Foreign Automakers Are Investing In U.S. Because of Pro-Business Climate

COMMENTARY Jobs and Labor

Foreign Automakers Are Investing In U.S. Because of Pro-Business Climate

Nov 17th, 2017 2 min read
COMMENTARY BY

Former Jay Van Andel Senior Policy Analyst in Trade Policy

Bryan served as an advocate for free trade through his research at The Heritage Foundation.
Japanese-owned carmakers have invested over $45 billion in U.S. manufacturing as of 2016. iStock

Foreign investment is vital for a healthy U.S. economy.

America’s unique and hospitable climate for foreign investment brings with it economic growth, quality jobs, increased consumer choice, and reasonably priced goods.

As President Donald Trump recently told business leaders in Japan:

When you want to build your auto plants, you will have your approvals almost immediately. When you want to expand your plants, you will have your approvals almost immediately.

And in the room, we have a couple of the great folks from two of the biggest auto companies in the world that are building new plants and doing expansions of other plants. And you know who you are, and I want to just thank you very much. I want to thank you.

According to the Japan Automobile Manufacturers Association, Japanese-owned carmakers—including Toyota, Nissan, and Honda, among others—have invested more than $45 billion in manufacturing in the U.S. as of 2016, and are directly responsible for more than 90,000 jobs from Massachusetts to California.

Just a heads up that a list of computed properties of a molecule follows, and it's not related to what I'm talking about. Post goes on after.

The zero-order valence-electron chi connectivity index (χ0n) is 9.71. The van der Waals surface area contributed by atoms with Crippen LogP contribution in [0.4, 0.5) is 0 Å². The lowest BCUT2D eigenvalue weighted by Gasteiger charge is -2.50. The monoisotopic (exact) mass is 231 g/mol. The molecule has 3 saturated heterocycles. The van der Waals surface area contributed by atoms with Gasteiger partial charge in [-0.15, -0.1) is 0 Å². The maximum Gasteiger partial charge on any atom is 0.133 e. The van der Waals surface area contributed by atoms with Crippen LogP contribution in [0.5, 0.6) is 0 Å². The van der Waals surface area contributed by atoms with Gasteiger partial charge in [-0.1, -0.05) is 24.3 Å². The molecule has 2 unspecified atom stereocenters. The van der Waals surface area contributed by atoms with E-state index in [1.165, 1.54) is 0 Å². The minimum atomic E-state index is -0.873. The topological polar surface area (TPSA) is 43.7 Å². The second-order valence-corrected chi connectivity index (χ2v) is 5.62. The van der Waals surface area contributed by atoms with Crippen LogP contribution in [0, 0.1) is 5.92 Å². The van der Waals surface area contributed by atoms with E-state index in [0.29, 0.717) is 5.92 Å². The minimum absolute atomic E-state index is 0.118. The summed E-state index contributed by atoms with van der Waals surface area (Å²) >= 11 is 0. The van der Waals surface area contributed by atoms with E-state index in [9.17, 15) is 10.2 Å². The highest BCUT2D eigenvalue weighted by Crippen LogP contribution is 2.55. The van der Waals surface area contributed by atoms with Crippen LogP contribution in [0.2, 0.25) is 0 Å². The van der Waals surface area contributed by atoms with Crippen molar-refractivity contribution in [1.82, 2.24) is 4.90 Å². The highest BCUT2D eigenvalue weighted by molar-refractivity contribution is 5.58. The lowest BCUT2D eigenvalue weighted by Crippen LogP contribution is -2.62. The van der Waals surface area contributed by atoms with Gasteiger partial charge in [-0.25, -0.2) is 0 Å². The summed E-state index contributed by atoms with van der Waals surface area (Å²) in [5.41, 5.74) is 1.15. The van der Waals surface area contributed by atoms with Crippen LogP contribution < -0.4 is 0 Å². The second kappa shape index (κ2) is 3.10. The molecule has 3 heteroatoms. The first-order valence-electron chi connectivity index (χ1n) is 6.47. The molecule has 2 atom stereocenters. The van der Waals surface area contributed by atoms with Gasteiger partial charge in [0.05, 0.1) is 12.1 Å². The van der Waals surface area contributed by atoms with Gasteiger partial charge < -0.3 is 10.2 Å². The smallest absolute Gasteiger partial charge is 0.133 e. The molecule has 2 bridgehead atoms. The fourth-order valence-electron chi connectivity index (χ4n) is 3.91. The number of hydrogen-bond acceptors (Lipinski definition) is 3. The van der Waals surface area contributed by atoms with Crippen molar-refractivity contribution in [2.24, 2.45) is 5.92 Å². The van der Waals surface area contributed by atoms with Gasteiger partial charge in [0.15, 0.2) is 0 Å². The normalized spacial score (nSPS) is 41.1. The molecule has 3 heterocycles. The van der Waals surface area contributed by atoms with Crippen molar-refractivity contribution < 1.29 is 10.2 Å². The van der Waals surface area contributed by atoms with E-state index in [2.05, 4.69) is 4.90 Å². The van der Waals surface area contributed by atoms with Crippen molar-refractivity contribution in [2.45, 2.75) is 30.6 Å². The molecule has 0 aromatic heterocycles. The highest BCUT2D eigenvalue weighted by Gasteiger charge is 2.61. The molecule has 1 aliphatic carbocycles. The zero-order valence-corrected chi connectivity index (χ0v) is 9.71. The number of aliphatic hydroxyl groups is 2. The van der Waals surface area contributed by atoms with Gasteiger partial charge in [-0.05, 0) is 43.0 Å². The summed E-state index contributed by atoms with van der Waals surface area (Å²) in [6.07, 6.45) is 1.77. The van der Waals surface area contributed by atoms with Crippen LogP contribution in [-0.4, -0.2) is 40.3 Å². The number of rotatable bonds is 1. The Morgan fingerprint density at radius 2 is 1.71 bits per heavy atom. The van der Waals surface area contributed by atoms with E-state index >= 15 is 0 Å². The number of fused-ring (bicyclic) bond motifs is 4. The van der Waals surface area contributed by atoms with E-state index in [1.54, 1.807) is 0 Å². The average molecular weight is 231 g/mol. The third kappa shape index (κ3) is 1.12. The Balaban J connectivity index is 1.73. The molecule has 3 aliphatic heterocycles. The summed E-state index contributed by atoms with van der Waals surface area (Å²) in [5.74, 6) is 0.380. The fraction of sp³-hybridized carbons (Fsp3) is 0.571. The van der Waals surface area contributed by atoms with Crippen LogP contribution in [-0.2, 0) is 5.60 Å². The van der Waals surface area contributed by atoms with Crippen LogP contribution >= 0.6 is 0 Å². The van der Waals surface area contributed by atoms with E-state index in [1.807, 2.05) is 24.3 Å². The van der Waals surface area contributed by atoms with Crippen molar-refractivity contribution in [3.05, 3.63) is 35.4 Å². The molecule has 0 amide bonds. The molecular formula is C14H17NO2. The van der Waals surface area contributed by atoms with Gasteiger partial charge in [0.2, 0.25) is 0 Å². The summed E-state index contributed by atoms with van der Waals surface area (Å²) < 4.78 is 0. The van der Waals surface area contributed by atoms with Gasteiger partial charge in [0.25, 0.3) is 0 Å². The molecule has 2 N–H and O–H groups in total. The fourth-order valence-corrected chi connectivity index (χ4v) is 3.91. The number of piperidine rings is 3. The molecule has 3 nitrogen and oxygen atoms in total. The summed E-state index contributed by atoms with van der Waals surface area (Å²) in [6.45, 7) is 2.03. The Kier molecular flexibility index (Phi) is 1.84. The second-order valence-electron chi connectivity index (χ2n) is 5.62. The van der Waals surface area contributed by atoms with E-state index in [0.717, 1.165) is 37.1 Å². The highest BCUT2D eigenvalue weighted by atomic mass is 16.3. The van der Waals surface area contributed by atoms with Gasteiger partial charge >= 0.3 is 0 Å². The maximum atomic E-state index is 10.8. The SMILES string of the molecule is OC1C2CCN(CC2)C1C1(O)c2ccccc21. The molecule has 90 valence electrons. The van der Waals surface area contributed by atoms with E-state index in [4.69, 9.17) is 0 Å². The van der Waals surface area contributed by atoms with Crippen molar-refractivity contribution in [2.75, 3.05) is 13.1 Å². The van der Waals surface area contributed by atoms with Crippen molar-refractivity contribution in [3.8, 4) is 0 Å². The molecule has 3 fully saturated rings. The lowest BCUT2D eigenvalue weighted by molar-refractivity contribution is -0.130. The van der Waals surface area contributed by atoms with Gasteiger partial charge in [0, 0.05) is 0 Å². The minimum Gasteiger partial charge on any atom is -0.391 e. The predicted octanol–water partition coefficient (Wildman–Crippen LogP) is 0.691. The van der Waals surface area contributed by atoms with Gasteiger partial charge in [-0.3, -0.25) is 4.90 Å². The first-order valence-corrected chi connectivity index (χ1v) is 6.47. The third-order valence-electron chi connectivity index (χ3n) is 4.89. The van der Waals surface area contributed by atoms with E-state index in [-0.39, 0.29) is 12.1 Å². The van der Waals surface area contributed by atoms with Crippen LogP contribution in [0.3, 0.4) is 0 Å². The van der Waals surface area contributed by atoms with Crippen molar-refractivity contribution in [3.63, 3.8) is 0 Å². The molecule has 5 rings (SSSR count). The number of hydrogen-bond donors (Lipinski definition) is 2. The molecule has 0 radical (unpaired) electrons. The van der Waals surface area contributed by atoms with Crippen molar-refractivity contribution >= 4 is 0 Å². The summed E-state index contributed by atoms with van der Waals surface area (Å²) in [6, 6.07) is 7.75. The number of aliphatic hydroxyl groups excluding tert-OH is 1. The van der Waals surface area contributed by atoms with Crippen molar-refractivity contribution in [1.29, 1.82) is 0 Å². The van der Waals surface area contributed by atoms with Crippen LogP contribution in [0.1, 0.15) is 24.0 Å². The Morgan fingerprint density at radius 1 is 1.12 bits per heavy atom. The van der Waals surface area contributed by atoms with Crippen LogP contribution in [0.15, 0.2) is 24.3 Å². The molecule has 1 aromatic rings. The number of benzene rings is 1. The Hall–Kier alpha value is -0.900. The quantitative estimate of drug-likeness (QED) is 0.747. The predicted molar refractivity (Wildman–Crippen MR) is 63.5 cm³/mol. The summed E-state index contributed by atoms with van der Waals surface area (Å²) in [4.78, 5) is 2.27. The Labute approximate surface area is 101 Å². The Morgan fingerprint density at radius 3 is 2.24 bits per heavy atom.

The same characteristics that make the United States attractive to Japanese automobile manufacturers also make it attractive to the rest of the world.

In early 2017, South Korean car manufacturer Hyundai promised to increase its investment in the United States by $3.1 billion. European car companies, such as Volkswagen, BMW, and Mercedes, own and operate car-manufacturing facilities in South Carolina, Alabama, and Tennessee, and European companies as a whole are directly responsible for millions of American jobs.

Despite a heavy regulatory burden and a tax system in need of reform, the United States is able to bring a rare combination of advantages that is attractive to investors.

America combines stability, a hospitable environment for investment growth, and a highly skilled and adaptable labor force. If the Trump administration is successful in its efforts to reduce tax and regulatory barriers, the United States will be even more attractive to U.S. and foreign investors.

That is part of why mandating that people “buy American” is largely unnecessary, as the United States already has a unique advantage in many fields.

Foreign direct investment is crucial to the American economy. Every state depends on it. Nationwide, 7.4 million Americans owe their jobs to foreign direct investment. The results are undeniable.

This piece originally appeared in The Daily Signal